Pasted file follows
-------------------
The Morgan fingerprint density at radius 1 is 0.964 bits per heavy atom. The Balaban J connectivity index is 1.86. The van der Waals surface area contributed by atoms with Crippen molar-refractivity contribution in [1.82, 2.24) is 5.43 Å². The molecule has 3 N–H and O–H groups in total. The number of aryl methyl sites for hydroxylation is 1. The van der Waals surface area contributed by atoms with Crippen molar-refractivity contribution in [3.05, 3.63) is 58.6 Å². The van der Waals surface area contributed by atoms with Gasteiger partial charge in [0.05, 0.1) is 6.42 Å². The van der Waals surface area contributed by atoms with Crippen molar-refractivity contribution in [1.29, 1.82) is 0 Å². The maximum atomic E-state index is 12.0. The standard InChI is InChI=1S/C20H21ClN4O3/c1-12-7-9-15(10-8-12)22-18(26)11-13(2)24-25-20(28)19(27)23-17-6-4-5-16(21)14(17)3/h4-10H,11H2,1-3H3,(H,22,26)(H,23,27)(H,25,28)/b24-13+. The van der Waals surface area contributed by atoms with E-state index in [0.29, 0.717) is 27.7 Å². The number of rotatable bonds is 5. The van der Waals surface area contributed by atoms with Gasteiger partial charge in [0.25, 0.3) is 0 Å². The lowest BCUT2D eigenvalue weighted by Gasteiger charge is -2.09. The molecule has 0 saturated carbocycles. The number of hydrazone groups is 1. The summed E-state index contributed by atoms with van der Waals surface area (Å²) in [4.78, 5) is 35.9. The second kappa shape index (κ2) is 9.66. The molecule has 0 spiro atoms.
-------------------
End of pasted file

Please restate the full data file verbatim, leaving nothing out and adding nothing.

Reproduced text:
The Morgan fingerprint density at radius 1 is 0.964 bits per heavy atom. The Balaban J connectivity index is 1.86. The van der Waals surface area contributed by atoms with Crippen molar-refractivity contribution in [1.82, 2.24) is 5.43 Å². The molecule has 3 N–H and O–H groups in total. The number of aryl methyl sites for hydroxylation is 1. The van der Waals surface area contributed by atoms with Crippen molar-refractivity contribution in [3.05, 3.63) is 58.6 Å². The van der Waals surface area contributed by atoms with Gasteiger partial charge in [0.05, 0.1) is 6.42 Å². The van der Waals surface area contributed by atoms with Crippen molar-refractivity contribution in [1.29, 1.82) is 0 Å². The maximum atomic E-state index is 12.0. The standard InChI is InChI=1S/C20H21ClN4O3/c1-12-7-9-15(10-8-12)22-18(26)11-13(2)24-25-20(28)19(27)23-17-6-4-5-16(21)14(17)3/h4-10H,11H2,1-3H3,(H,22,26)(H,23,27)(H,25,28)/b24-13+. The van der Waals surface area contributed by atoms with E-state index in [0.29, 0.717) is 27.7 Å². The number of rotatable bonds is 5. The van der Waals surface area contributed by atoms with Gasteiger partial charge in [0.25, 0.3) is 0 Å². The lowest BCUT2D eigenvalue weighted by Gasteiger charge is -2.09. The molecule has 0 saturated carbocycles. The number of hydrazone groups is 1. The summed E-state index contributed by atoms with van der Waals surface area (Å²) in [4.78, 5) is 35.9. The second kappa shape index (κ2) is 9.66. The molecule has 0 spiro atoms.